I have an affection for obscure superheroes, in part because the very idea is incongruous — a world-saving champion whom virtually nobody knows. And you’d hard-pressed to find a superhero more obscure than DC’s Miss Liberty, in part because she turned up in a title where she had no place being.
“Tomahawk” was Thomas Hawk, a Revolutionary War-era pioneer woodsman created just as superheroes were fading in 1947. The character anticipated and undoubtedly got a boost from the Davy Crockett craze of 1954-55.
Graduating from a back-up feature to his own title in 1950, Tomahawk evolved along the lines of DC’s Batman. With his boy sidekick, Dan Hunter, he fought British troops, Indians, aliens, giant apes, dinosaurs, a frontier Frankenstein monster, tree men and alien Indians (don’t ask). Like Batman, he occasionally gained super powers and encountered a female masked champion of justice — Miss Liberty.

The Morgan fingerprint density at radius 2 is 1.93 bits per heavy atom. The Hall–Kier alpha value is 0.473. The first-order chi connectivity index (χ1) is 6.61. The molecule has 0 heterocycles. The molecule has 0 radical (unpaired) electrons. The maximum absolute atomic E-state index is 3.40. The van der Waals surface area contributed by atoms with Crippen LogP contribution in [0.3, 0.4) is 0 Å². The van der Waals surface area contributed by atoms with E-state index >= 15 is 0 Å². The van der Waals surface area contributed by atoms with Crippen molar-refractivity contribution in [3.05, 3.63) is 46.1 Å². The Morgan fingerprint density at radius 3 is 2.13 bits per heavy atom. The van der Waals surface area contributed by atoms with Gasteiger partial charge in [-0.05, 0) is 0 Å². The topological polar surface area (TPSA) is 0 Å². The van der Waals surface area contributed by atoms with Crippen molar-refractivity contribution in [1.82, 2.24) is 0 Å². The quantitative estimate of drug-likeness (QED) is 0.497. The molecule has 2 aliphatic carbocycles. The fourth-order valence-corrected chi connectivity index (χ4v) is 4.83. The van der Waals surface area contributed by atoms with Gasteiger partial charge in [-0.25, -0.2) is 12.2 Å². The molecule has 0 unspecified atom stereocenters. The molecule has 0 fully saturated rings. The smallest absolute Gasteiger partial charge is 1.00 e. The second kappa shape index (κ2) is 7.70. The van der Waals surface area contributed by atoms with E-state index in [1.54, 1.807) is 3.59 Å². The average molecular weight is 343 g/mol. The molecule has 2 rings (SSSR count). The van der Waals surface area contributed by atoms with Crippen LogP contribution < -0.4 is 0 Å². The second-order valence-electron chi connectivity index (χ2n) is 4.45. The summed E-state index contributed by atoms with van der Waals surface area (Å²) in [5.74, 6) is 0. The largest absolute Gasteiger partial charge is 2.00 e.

“In 1960s DC comics, the superheroes were back — and lo and behold, one turned up in Tomahawk,” comics historian Don Markstein noted. “Miss Liberty, who represented that segment of the superhero population which wrapped themselves in the American flag like a cheap politician (as did, for example, The Shield and Fighting American), debuted in #81 (August, 1962), and was a frequently seen supporting character thereafter.” Bess Lynn, a nurse, donned mask, wig, cape, tricolor costume and tri-corner hat to ride out on heroic missions. She armed herself with powder horns, essentially using them as frontier hand grenades. Unlike many superheroes, she had a credible reason for keeping her identity secret. Her brother was still in England, and reprisals would be taken against him were she to be exposed.